Based on what you’ve written so far, I think the nuttiness you’re running against is the USB HID protocol itself, which is much more intended as an event stream for reporting the state of physical buttons to a host computer than to report characters themselves.
If you can explain what changes to Kaleidoscope might solve these problems, I’d be thrilled to listen. Even if we can’t deal with them today, I’d really like us to be able to do what you want.
@algernon is involved in the hid-io project, which would basically do an end-run around the USB HID Keyboard spec to announce character events on the computer-side of things, but that’ll require custom drivers.
From that code snippet, it looks like the keycodes for the modifier keys don’t get included in the report, but I’m still not sure. Can the host tell the difference between left and right shift when you use that firmware?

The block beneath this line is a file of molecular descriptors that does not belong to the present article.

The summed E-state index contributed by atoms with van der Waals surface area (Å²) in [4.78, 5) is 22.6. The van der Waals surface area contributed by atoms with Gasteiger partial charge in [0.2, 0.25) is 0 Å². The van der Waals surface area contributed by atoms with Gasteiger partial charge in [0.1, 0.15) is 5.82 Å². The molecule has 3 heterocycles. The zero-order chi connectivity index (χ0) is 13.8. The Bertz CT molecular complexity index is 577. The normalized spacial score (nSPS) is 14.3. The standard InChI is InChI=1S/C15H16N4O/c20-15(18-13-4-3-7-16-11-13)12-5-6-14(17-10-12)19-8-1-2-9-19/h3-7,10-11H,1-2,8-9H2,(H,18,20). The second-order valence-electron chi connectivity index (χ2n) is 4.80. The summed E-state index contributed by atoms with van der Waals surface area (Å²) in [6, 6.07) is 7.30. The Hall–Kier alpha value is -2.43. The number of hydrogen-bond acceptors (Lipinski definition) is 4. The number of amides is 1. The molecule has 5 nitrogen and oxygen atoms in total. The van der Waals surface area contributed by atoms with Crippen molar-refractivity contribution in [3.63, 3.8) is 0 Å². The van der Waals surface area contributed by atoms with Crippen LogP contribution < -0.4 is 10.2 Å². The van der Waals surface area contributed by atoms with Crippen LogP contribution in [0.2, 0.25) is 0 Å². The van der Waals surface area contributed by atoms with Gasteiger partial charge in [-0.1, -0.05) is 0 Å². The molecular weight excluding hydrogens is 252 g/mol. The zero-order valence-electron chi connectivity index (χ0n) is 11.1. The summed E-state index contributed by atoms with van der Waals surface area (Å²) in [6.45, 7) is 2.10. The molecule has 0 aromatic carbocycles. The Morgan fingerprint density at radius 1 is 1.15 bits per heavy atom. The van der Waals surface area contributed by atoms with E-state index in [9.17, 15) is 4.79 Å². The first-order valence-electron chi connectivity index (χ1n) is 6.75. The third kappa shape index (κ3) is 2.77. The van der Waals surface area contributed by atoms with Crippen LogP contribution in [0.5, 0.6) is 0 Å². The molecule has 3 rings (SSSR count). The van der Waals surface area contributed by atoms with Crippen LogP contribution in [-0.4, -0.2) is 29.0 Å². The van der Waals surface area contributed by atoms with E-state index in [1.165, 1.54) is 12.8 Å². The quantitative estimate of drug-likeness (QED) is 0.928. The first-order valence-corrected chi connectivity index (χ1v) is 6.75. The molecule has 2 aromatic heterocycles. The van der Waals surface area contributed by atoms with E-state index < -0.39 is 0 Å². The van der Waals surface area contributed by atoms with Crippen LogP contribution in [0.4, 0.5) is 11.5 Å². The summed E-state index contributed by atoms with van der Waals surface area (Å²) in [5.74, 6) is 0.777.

The nuttiness is that keyboards send keycodes instead of characters to the host. That made sense for computers 40 years ago, but it’s really dumb today. HID-IO sounds great, and in another 20 years when it’s included in all major operating systems, and it doesn’t mean installing or configuring anything on every computer I plug my keyboard into, that sure will be nice! Until then, ugly hacks it shall be!
I’d want keymaps to be optionally defined with pairs (unshifted, shifted) instead of indivisible keys. This is surely more trouble than it’s worth. Although it would be nice if it was easy to decouple shifted symbols, because that might encourage people to try novel keymaps that might work a lot better.
To me, that sounds like a layer that’s actually two layers. Right now, adding the additional 128 optional bytes to each layer would burn way too much memory. Both of those things together are why I proposed a ‘shifted’ layer. Of course, the proof is in actually trying it, which I have not done.
The thing I kind of want that might get you what you also want is some kind of keymap that lets you define macros for a key “inline” in the map.